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Mothers of ConservatismWomen and the Postwar Right$
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Michelle M. Nickerson

Print publication date: 2012

Print ISBN-13: 9780691121840

Published to Princeton Scholarship Online: October 2017

DOI: 10.23943/princeton/9780691121840.001.0001

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Conclusion

Conclusion

Chapter:
(p.169) Conclusion
Source:
Mothers of Conservatism
Author(s):

Michelle M. Nickerson

Publisher:
Princeton University Press
DOI:10.23943/princeton/9780691121840.003.0006

The concluding chapter examines how housewife populist ideology influenced a new generation of conservative female activists, and questions how the history of women on the right might bring useful scrutiny to the categories and assumptions that frame U.S. feminist and political history. It argues that housewife populism continues to shape conservative beliefs about women's importance to society and American politics, as the career of Alaska's former governor, Sarah Palin, illustrates. After Barack Obama won the election in 2008, Palin's populist style carried over into the conservative Tea Party movement, an alliance of organizations and bloggers that emerged in opposition to government-sponsored economic stimulus, health-care reform, and numerous other grievances directed against the Democratic administration and Congress. The endurance of housewife populist ideology demands that scholars pay closer attention to the ambiguities and paradoxes that conservative women have managed to reconcile and marshal to their own interests, in much the way that suffragists and other skillful political actors in American history achieved their goals.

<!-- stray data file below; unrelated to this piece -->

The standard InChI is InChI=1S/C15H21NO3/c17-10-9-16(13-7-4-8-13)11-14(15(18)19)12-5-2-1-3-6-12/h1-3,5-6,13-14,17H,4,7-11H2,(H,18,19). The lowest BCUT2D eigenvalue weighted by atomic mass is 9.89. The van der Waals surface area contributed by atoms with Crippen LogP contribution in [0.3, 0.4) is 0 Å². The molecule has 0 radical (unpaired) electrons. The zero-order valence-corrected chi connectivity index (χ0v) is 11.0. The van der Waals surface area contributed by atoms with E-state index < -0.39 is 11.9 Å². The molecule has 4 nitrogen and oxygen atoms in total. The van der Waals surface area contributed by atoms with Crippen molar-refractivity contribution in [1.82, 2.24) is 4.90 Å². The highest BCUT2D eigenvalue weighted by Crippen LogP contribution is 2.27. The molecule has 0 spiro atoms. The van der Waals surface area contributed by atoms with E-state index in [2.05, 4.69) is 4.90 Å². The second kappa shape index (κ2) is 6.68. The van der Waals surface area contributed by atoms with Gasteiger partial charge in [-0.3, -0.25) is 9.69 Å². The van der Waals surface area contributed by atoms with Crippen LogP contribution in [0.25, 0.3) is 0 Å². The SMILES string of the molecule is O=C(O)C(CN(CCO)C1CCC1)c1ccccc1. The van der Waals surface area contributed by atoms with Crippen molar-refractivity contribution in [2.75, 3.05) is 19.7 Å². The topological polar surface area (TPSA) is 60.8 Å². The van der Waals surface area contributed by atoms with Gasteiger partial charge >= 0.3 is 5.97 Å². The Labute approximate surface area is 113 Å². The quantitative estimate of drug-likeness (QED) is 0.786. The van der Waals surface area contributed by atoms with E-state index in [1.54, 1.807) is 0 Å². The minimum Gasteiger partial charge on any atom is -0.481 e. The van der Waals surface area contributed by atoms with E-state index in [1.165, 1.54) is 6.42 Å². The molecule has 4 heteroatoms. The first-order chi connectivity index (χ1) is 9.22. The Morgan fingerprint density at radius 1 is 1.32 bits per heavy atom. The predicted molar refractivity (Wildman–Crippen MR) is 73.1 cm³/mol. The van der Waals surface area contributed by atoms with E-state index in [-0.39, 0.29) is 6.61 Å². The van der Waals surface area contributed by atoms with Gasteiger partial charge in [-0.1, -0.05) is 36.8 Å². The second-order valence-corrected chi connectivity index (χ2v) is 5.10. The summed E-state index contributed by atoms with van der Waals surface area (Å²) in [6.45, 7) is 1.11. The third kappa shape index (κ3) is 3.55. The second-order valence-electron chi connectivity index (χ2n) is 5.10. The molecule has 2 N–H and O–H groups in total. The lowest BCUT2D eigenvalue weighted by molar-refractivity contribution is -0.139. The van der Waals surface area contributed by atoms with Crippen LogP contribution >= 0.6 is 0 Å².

Keywords:   conservative movement, housewife populist ideology, conservative women, female activists, conservative females, female activists

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